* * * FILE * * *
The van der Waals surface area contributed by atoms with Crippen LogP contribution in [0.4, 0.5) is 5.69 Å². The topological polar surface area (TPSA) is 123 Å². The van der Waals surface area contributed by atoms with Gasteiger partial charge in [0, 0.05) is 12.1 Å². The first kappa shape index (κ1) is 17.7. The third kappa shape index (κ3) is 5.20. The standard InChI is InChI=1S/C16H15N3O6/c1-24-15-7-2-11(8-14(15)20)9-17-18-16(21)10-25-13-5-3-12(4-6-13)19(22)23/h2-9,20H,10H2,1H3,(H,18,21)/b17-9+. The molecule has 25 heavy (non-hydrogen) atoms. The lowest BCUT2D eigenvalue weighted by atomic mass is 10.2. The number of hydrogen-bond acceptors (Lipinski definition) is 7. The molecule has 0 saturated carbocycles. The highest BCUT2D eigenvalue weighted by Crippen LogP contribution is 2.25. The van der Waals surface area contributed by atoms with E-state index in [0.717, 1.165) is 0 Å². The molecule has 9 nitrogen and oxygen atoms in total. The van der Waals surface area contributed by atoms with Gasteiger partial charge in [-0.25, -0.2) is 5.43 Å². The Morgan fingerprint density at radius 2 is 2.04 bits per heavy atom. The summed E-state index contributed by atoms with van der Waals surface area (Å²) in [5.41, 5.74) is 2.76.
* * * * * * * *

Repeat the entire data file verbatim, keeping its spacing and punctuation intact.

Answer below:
The van der Waals surface area contributed by atoms with Crippen LogP contribution in [0.4, 0.5) is 5.69 Å². The topological polar surface area (TPSA) is 123 Å². The van der Waals surface area contributed by atoms with Gasteiger partial charge in [0, 0.05) is 12.1 Å². The first kappa shape index (κ1) is 17.7. The third kappa shape index (κ3) is 5.20. The standard InChI is InChI=1S/C16H15N3O6/c1-24-15-7-2-11(8-14(15)20)9-17-18-16(21)10-25-13-5-3-12(4-6-13)19(22)23/h2-9,20H,10H2,1H3,(H,18,21)/b17-9+. The molecule has 25 heavy (non-hydrogen) atoms. The lowest BCUT2D eigenvalue weighted by atomic mass is 10.2. The number of hydrogen-bond acceptors (Lipinski definition) is 7. The molecule has 0 saturated carbocycles. The highest BCUT2D eigenvalue weighted by Crippen LogP contribution is 2.25. The van der Waals surface area contributed by atoms with E-state index in [0.717, 1.165) is 0 Å². The molecule has 9 nitrogen and oxygen atoms in total. The van der Waals surface area contributed by atoms with Gasteiger partial charge in [-0.25, -0.2) is 5.43 Å². The Morgan fingerprint density at radius 2 is 2.04 bits per heavy atom. The summed E-state index contributed by atoms with van der Waals surface area (Å²) in [5.41, 5.74) is 2.76.